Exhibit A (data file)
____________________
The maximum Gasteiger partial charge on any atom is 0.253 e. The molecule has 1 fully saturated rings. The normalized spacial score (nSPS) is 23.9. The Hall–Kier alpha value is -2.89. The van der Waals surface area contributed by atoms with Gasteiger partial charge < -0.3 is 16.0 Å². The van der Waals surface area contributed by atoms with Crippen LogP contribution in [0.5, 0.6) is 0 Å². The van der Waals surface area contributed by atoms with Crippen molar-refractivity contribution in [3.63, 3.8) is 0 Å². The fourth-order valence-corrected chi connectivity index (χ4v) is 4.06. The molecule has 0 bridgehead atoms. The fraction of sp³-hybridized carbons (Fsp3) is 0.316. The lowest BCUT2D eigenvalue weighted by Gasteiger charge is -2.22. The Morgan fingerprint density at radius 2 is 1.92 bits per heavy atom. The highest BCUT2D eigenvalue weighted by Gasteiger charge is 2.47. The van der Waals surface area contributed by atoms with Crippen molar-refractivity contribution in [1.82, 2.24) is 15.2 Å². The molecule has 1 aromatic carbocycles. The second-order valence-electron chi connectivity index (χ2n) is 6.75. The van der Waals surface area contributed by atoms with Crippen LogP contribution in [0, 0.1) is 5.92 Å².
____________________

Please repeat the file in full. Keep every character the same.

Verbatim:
The maximum Gasteiger partial charge on any atom is 0.253 e. The molecule has 1 fully saturated rings. The normalized spacial score (nSPS) is 23.9. The Hall–Kier alpha value is -2.89. The van der Waals surface area contributed by atoms with Gasteiger partial charge < -0.3 is 16.0 Å². The van der Waals surface area contributed by atoms with Crippen LogP contribution in [0.5, 0.6) is 0 Å². The van der Waals surface area contributed by atoms with Crippen molar-refractivity contribution in [3.63, 3.8) is 0 Å². The fourth-order valence-corrected chi connectivity index (χ4v) is 4.06. The molecule has 0 bridgehead atoms. The fraction of sp³-hybridized carbons (Fsp3) is 0.316. The lowest BCUT2D eigenvalue weighted by Gasteiger charge is -2.22. The Morgan fingerprint density at radius 2 is 1.92 bits per heavy atom. The highest BCUT2D eigenvalue weighted by Gasteiger charge is 2.47. The van der Waals surface area contributed by atoms with Crippen molar-refractivity contribution in [1.82, 2.24) is 15.2 Å². The molecule has 1 aromatic carbocycles. The second-order valence-electron chi connectivity index (χ2n) is 6.75. The van der Waals surface area contributed by atoms with Crippen LogP contribution in [0, 0.1) is 5.92 Å².